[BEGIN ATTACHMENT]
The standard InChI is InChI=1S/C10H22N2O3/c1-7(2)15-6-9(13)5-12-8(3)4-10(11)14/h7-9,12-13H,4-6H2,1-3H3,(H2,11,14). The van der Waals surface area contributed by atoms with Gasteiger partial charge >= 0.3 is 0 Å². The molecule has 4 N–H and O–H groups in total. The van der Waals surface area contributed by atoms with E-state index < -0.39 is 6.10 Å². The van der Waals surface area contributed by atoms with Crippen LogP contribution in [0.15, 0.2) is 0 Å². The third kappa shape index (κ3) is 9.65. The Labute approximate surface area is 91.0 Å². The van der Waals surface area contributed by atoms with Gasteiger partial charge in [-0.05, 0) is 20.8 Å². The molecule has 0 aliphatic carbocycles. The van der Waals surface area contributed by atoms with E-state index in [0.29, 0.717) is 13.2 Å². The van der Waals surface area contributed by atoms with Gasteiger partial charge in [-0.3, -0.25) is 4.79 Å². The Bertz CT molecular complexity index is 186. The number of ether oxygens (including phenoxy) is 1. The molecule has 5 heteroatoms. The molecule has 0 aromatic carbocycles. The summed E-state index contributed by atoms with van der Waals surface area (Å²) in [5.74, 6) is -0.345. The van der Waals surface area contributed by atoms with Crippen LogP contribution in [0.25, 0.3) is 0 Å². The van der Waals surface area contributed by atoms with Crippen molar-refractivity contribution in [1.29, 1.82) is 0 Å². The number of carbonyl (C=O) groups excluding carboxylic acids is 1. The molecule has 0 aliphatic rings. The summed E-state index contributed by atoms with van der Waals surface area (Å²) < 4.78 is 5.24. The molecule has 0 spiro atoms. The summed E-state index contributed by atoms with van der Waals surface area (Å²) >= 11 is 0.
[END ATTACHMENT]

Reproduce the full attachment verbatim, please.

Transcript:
The standard InChI is InChI=1S/C10H22N2O3/c1-7(2)15-6-9(13)5-12-8(3)4-10(11)14/h7-9,12-13H,4-6H2,1-3H3,(H2,11,14). The van der Waals surface area contributed by atoms with Gasteiger partial charge >= 0.3 is 0 Å². The molecule has 4 N–H and O–H groups in total. The van der Waals surface area contributed by atoms with E-state index < -0.39 is 6.10 Å². The van der Waals surface area contributed by atoms with Crippen LogP contribution in [0.15, 0.2) is 0 Å². The third kappa shape index (κ3) is 9.65. The Labute approximate surface area is 91.0 Å². The van der Waals surface area contributed by atoms with Gasteiger partial charge in [-0.05, 0) is 20.8 Å². The molecule has 0 aliphatic carbocycles. The van der Waals surface area contributed by atoms with E-state index in [0.29, 0.717) is 13.2 Å². The van der Waals surface area contributed by atoms with Gasteiger partial charge in [-0.3, -0.25) is 4.79 Å². The Bertz CT molecular complexity index is 186. The number of ether oxygens (including phenoxy) is 1. The molecule has 5 heteroatoms. The molecule has 0 aromatic carbocycles. The summed E-state index contributed by atoms with van der Waals surface area (Å²) in [5.74, 6) is -0.345. The van der Waals surface area contributed by atoms with Crippen LogP contribution in [0.25, 0.3) is 0 Å². The van der Waals surface area contributed by atoms with Crippen molar-refractivity contribution in [1.29, 1.82) is 0 Å². The number of carbonyl (C=O) groups excluding carboxylic acids is 1. The molecule has 0 aliphatic rings. The summed E-state index contributed by atoms with van der Waals surface area (Å²) < 4.78 is 5.24. The molecule has 0 spiro atoms. The summed E-state index contributed by atoms with van der Waals surface area (Å²) >= 11 is 0.